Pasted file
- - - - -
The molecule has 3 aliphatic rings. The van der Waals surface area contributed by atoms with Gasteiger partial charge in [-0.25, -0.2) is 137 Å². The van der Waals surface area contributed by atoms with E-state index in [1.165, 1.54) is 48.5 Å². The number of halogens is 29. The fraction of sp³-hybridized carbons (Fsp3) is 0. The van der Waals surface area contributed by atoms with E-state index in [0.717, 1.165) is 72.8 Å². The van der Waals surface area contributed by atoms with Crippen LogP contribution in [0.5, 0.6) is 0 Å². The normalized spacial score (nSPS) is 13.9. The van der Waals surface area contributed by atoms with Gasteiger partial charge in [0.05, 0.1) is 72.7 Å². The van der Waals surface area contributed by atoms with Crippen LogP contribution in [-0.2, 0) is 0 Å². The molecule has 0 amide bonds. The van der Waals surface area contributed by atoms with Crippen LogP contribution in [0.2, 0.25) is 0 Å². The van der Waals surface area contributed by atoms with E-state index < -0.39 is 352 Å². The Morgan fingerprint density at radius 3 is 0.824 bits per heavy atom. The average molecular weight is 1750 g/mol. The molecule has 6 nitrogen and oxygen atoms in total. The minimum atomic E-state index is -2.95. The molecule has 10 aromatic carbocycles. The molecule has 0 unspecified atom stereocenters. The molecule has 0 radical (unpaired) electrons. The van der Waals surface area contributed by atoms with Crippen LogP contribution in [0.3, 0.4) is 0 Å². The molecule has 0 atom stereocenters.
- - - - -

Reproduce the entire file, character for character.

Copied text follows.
The molecule has 3 aliphatic rings. The van der Waals surface area contributed by atoms with Gasteiger partial charge in [-0.25, -0.2) is 137 Å². The van der Waals surface area contributed by atoms with E-state index in [1.165, 1.54) is 48.5 Å². The number of halogens is 29. The fraction of sp³-hybridized carbons (Fsp3) is 0. The van der Waals surface area contributed by atoms with E-state index in [0.717, 1.165) is 72.8 Å². The van der Waals surface area contributed by atoms with Crippen LogP contribution in [0.5, 0.6) is 0 Å². The normalized spacial score (nSPS) is 13.9. The van der Waals surface area contributed by atoms with Gasteiger partial charge in [0.05, 0.1) is 72.7 Å². The van der Waals surface area contributed by atoms with Crippen LogP contribution in [-0.2, 0) is 0 Å². The molecule has 0 amide bonds. The van der Waals surface area contributed by atoms with Crippen LogP contribution in [0.2, 0.25) is 0 Å². The van der Waals surface area contributed by atoms with E-state index < -0.39 is 352 Å². The Morgan fingerprint density at radius 3 is 0.824 bits per heavy atom. The average molecular weight is 1750 g/mol. The molecule has 6 nitrogen and oxygen atoms in total. The minimum atomic E-state index is -2.95. The molecule has 10 aromatic carbocycles. The molecule has 0 unspecified atom stereocenters. The molecule has 0 radical (unpaired) electrons. The van der Waals surface area contributed by atoms with Crippen LogP contribution in [0.3, 0.4) is 0 Å². The molecule has 0 atom stereocenters.